The strategy for the successful cultivation of Maitake is in diametric opposition to the cultivation of Oyster mushrooms. If Maitake is exposed to substantial and prolonged light during the primordia formation period, the spore-producing hymenophore is triggered into production. This results in dome shaped primorial masses, devoid of stems. If, however, minimal light is given, and carbon dioxide levels remain above 5000 ppm, stem formation is encouraged. (Elongated stem formation with Oyster cultivation is generally considered undesirable). Once the stems have branched and elongated to two or more inches, carbon dioxide levels are lowered, light levels are increased, signaling Maitake to produce the sporulating, petal-shaped caps. Humidity must be fluctuated between 80-95%. Maitake, being a polypore, enjoys less humid environments than the fleshier, gilled mushrooms.

If growing in polypropylend bags, the bags should be opened narrowly at the top so that a forking bouquet is elicited. Stripping off all the plastic increases evaporation from the exposed surfaces of the block, jeopardizing the moisture bank needed for successful fruit body development. Given good environmental controls an dmanagement, successful attempts at growing Maitake by fully exposing the upper surface of the mycelium once the grey primordial mounds have formed 45-60 days after inoculation. Leave the remainder of the plastic around the block to amerliorate the loss of water. Holes are punched in the bottom of the bags for drainage.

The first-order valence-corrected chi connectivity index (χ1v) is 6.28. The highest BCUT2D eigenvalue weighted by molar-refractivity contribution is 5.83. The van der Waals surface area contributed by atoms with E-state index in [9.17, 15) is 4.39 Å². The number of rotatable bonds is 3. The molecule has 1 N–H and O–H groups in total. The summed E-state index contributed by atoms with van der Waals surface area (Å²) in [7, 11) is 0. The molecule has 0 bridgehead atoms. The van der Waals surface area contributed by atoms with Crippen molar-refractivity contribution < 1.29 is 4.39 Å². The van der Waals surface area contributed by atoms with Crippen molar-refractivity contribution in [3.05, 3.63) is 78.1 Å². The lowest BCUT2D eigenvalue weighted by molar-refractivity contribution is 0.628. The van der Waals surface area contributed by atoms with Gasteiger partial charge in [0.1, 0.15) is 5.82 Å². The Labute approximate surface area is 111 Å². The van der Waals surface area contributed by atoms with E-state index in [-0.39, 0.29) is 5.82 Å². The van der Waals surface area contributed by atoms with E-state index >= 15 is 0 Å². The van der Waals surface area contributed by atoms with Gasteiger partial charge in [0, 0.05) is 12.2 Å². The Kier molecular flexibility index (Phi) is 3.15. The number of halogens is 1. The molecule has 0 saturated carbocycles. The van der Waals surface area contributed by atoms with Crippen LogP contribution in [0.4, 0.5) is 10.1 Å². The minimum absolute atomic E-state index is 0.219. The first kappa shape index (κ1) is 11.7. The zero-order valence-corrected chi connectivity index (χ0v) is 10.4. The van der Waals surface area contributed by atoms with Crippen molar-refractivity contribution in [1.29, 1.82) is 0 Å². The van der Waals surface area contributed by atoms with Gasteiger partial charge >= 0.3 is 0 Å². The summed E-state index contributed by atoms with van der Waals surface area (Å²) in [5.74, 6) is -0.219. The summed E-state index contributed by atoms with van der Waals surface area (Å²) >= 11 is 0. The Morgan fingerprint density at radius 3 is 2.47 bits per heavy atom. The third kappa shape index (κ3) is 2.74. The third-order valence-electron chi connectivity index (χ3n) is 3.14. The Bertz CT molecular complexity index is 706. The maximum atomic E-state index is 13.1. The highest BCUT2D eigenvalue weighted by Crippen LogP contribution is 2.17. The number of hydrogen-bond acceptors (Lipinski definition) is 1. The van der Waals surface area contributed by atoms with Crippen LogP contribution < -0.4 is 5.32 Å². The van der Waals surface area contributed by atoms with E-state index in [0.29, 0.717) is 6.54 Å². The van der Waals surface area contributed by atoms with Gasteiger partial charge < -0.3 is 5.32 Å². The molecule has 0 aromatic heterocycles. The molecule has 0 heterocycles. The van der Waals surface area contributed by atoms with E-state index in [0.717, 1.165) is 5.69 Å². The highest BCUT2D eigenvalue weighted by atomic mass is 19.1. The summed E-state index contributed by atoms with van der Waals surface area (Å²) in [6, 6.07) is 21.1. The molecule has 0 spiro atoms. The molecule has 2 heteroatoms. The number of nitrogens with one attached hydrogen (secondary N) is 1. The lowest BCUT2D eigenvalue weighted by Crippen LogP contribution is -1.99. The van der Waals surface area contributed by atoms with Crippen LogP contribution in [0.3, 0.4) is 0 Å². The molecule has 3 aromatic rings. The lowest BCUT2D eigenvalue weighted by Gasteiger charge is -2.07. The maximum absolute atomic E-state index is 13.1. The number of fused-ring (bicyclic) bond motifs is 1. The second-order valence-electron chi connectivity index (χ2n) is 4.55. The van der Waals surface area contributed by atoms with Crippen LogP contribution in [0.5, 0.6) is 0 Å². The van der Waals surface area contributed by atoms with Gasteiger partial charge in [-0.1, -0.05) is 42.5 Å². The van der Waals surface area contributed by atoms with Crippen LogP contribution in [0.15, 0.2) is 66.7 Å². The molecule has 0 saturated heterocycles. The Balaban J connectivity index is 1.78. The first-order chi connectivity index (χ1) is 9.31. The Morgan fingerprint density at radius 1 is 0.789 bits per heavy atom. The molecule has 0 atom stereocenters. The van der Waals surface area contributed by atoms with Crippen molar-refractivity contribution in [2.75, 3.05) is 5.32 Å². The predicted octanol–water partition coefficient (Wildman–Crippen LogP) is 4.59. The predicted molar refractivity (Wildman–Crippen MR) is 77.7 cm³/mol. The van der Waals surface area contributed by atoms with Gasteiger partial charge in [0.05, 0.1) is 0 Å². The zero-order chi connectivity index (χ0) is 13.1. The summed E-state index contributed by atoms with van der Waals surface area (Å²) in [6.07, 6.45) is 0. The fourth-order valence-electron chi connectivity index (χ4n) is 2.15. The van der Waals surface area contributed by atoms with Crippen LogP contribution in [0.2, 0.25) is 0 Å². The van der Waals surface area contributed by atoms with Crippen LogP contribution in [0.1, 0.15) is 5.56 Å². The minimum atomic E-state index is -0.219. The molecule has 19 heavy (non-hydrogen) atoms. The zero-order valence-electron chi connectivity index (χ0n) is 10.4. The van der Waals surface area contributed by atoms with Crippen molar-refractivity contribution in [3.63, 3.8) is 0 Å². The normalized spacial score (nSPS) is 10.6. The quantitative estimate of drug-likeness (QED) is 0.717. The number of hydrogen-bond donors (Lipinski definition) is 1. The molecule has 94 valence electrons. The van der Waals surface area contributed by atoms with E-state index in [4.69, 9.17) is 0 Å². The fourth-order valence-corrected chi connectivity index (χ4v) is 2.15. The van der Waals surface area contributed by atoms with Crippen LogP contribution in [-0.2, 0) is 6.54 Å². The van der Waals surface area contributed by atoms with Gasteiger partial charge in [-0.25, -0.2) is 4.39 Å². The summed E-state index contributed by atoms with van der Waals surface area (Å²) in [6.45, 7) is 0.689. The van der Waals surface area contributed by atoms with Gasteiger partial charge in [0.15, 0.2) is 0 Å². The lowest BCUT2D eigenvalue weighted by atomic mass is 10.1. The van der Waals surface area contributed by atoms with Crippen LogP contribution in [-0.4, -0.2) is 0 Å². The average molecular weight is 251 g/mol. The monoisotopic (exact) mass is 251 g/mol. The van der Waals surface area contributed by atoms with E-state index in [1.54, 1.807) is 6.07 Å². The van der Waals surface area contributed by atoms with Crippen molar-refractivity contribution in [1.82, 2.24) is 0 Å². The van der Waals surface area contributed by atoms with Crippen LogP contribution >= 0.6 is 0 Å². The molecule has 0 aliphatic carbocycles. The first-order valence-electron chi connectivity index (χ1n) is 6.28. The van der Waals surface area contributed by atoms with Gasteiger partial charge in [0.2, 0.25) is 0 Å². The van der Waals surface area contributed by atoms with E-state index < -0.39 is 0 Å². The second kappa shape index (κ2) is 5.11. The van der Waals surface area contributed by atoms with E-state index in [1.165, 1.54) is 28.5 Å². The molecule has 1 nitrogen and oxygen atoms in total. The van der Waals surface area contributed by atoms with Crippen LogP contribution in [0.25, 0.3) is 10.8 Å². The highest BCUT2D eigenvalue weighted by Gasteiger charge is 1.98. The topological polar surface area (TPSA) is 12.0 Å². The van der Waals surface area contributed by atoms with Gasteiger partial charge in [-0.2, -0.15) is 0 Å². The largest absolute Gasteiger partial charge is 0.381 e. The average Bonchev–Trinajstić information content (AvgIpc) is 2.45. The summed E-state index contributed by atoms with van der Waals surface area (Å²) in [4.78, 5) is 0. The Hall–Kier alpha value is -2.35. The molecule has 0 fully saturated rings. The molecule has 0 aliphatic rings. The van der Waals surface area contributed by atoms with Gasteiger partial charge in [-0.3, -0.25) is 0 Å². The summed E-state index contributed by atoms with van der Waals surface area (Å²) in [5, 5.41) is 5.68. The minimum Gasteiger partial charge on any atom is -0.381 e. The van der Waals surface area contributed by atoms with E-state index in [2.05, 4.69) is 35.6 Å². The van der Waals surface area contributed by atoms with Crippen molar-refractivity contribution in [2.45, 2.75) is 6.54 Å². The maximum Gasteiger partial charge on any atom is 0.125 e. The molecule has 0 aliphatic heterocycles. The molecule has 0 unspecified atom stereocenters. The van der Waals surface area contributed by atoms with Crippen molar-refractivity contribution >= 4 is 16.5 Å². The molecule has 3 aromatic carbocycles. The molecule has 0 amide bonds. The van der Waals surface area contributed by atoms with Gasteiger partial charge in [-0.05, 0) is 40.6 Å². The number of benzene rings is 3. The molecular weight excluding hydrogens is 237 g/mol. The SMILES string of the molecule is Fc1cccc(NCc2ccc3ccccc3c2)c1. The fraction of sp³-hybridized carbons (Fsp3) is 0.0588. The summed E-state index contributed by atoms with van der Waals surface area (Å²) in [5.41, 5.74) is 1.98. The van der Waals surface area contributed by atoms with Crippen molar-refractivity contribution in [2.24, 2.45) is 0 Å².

As the mushrooms develop, less watering is needed in comparison to that needed by, for instance, Oyster mushrooms. Furthermore, cultivators should note that if too much base nutrition of the substrate is allocated to stem formation, the caps often abort. If the sawdust is over-supplemented, bacteria blotch is triggered by the slightest exposure to excessive watering or humidity. Every strain behaves differently in this regard. Maitake cultivation requires greater attention to detail than most other mushrooms. Because of its unique environmental requirements, this mushroom can not share the same growing room as many of the fleshier gourmet and medicinal mushrooms.

Once the production blocks cease producing, they can be buried outside in hardwood sawdust and or soil. In outdoor environments, the subterranean block becomes a platform for more fruitings, maximizing yield. Blocks planted in the spring often give rice to fruitings in the fall. The autoclavable, plastic should be removed, unless made of cellulose or other biodegradable material. By scratching the outer surfaces of the blocks, the internal mycelium comes into direct contact with the sawdust bedding, stimulating leap-off.

(Information taken from Growing Gourmet and Medicinal Mushrooms, Paul Stamets)